“Sorry we forgot the plate-glass,” says Mac.
“Wudn’t ye like a grrand-piana?” asks O’Flynn.
“What’s the use of goin’ all the way from Nova Scotia to Caribou,” says the Boy to the Schoolmaster-Miner, “if you haven’t learned the way to make a window like the Indians, out of transparent skin?”
Mac assumed an air of elevated contempt.
“I went to mine, not to learn Indian tricks.”
“When the door’s shut it’ll be dark as the inside of a cocoa-nut.”
“You ought to have thought of that before you left the sunny South,” said Potts.
“It’ll be dark all winter, window or no window,” Mac reminded them.
“Never mind,” said the Colonel, “when the candles give out we’ll have the fire-light. Keep all the spruce knots, boys!”
But one of the boys was not pleased. The next day, looking for a monkey-wrench under the tarpaulin, he came across the wooden box a California friend had given him at parting, containing a dozen tall glass jars of preserved fruit. The others had growled at the extra bulk and weight, when the Boy put the box into the boat at St. Michael’s, but they had now begun to look kindly on it and ask when it was to be opened. He had answered firmly:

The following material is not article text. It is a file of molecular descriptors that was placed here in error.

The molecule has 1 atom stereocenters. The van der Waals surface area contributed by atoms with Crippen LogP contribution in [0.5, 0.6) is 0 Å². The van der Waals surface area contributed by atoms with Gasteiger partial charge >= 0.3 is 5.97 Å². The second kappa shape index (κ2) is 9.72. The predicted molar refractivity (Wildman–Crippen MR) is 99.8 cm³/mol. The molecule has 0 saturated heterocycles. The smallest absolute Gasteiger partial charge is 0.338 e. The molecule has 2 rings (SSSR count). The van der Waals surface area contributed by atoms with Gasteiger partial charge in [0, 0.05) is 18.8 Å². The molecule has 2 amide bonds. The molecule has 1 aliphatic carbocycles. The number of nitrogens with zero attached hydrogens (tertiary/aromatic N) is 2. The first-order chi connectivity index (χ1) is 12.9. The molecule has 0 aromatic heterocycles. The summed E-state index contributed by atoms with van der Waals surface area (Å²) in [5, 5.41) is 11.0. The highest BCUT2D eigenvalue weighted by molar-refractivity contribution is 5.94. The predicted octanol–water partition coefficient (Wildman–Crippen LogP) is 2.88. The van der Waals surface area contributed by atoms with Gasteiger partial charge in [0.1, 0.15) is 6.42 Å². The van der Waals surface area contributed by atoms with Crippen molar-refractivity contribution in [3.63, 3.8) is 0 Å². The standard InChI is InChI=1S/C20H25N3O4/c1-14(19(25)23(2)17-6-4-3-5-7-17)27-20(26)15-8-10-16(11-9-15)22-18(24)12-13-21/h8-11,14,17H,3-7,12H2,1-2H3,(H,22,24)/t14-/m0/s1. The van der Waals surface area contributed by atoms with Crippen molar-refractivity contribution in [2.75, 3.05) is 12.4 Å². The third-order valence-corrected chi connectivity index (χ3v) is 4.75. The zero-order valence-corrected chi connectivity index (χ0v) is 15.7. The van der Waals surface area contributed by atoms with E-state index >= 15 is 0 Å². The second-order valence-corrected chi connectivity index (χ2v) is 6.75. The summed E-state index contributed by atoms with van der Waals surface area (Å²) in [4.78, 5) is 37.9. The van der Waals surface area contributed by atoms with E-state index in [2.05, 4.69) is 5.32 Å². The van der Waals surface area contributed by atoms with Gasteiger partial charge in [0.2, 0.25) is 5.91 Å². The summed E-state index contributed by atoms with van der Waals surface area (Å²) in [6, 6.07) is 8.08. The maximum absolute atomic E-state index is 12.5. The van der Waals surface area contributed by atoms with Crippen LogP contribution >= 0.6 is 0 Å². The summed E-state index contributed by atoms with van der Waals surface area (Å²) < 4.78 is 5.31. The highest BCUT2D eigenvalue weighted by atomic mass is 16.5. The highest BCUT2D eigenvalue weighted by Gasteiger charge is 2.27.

“Not before Christmas,” modifying this since Nicholas’s visit to “Not before the House-Warming.” But one morning the Boy was found pouring the fruit out of the jars into some empty cans.
“What you up to?”
“Wait an’ see.” He went to O’Flynn, who was dish-washer that week, got him to melt a couple of buckets of snow over the open-air campfire and wash the fruit-jars clean.
“Now, Colonel,” says the Boy, “bring along that buck-saw o’ yours and lend a hand.”
They took off the top log from the south wall of the cabin, measured a two-foot space in the middle, and the Colonel sawed out the superfluous spruce intervening. While he went on doing the same for the other logs on that side, the Boy roughly chiselled a moderately flat sill. Then one after another he set up six of the tall glass jars in a row, and showed how, alternating with the other six bottles turned upside down, the thick belly of one accommodating itself to the thin neck of the other, the twelve made a very decent rectangle of glass. When they had hoisted up, and fixed in place, the logs on each side, and the big fellow that went all across on top; when they had filled the inconsiderable cracks between the bottles with some of the mud-mortar with which the logs were to be chinked, behold a double glass window fit for a king!
The Boy was immensely pleased.
“Oh, that’s an old dodge,” said Mac depreciatingly. “Why, they did that at Caribou!”
“Then, why in—Why didn’t you suggest it?”
“You wait till you know more about this kind o’ life, and you won’t go in for fancy touches.”